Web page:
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Handbook of Microbiological Media Fourth Edition By Ronald M. Atlas

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Handbook of Microbiological Media Fourth Edition By Ronald M. Atlas includes the formulations and descriptions of 7,080 media used for cultivating microorganisms more than in the previous edition. These include both classic and modern media used for the identification, cultivation, and maintenance of diverse bacteria, archaea, and fungi. Some of these microbiological media are produced by major suppliers of dehydrated media including Oxoid, HiMedia, and BD Diagnostics (Difco, BBL, and GIBCO). These include all the media normally used in the clinical microbiology diagnostic laboratory and for the routine examination of food and water. Other media described in the fourth edition of the Handbook of Microbiological Media are used to cultivate specific strains of bacteria, archaea, fungi, and protists, including many anaerobes and extremophiles.

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Handbook of Microbiological Media Fourth Edition By Ronald M. Atlas includes the media needed to cultivate the numerous microorganisms currently available from the world’s global bioresource centers (BRCs). The breadth of culture media in this comprehensive resource is enormous and has greatly expanded in recent years with the exploration of extreme habitats and the use of molecular methods to identify new lineages of bacteria and archaea. The media also represent significant advances in the ability to use chromogenic substrates to identify specific species and strains of bacteria, e.g., E. coli O157 and methicillin resistant Staphylococcus aureus (MRSA). These media are extremely useful for clinical diagnostics and for the protection of the food supply from pathogenic microorganisms. Additionally many culture media are now available that are free of animal components. Plant based media eliminate possible contamination with prions which is important for production of vaccines and pharmaceuticals. The media described in the Handbook of Microbiological Media are organized alphabetically. Synonyms for media are listed. The description of each medium includes its name(s), composition, instructions for preparation, commercial sources, safety cautions where needed, and uses.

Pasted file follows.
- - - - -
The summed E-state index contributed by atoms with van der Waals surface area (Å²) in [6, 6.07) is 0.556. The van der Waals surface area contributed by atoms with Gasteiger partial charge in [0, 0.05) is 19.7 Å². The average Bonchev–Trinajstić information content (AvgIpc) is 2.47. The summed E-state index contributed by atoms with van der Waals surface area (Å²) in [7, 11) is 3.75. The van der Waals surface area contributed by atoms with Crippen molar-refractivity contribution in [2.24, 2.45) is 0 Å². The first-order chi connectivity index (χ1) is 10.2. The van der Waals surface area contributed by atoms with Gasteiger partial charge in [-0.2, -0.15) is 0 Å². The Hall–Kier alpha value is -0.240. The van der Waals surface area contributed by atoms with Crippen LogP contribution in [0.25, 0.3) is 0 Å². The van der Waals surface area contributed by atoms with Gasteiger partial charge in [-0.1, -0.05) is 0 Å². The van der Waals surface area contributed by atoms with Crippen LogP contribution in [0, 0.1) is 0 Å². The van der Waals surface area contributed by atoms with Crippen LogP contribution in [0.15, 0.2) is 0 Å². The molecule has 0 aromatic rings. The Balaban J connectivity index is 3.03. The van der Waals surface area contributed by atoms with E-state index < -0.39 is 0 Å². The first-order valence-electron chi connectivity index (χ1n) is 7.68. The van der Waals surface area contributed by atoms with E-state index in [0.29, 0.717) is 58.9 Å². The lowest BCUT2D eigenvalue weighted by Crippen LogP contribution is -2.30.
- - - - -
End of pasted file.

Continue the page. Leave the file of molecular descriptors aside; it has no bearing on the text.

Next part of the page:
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Media often have numerous names. For the most part the fourth edition of the Handbook of Microbiological Media retains the original names assigned in the literature. In some cases media with identical compositions produced by different companies have different names. For example, Trypticase™ Soy Agar produced as a BBL product of BD Diagnostic Systems, Tryptone Soy Agar produced by Oxoid Unipath, and Tryptic Soy Agar produced as a Difco product of BD Diagnostic Systems have identical compositions. Many media also are known by acronyms. TSA, for example, is the common acronym for Trypticase™ Soy Agar. The fourth edition of the Handbook of Microbiological Media gives the various synonymous names and directs the reader to see the entry where the information about that medium is given. In cases where modifications to a medium yield a new medium, such media generally are listed with the original medium name, followed by the term modified for example, TSA, Modified, rather than Modified TSA. Media that do not have formal names are listed according to the organism grown on that medium for example, Bacillus stearothermophilus Broth.

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Review By Introduction in Handbook Of Microbiological Media, CRC Press

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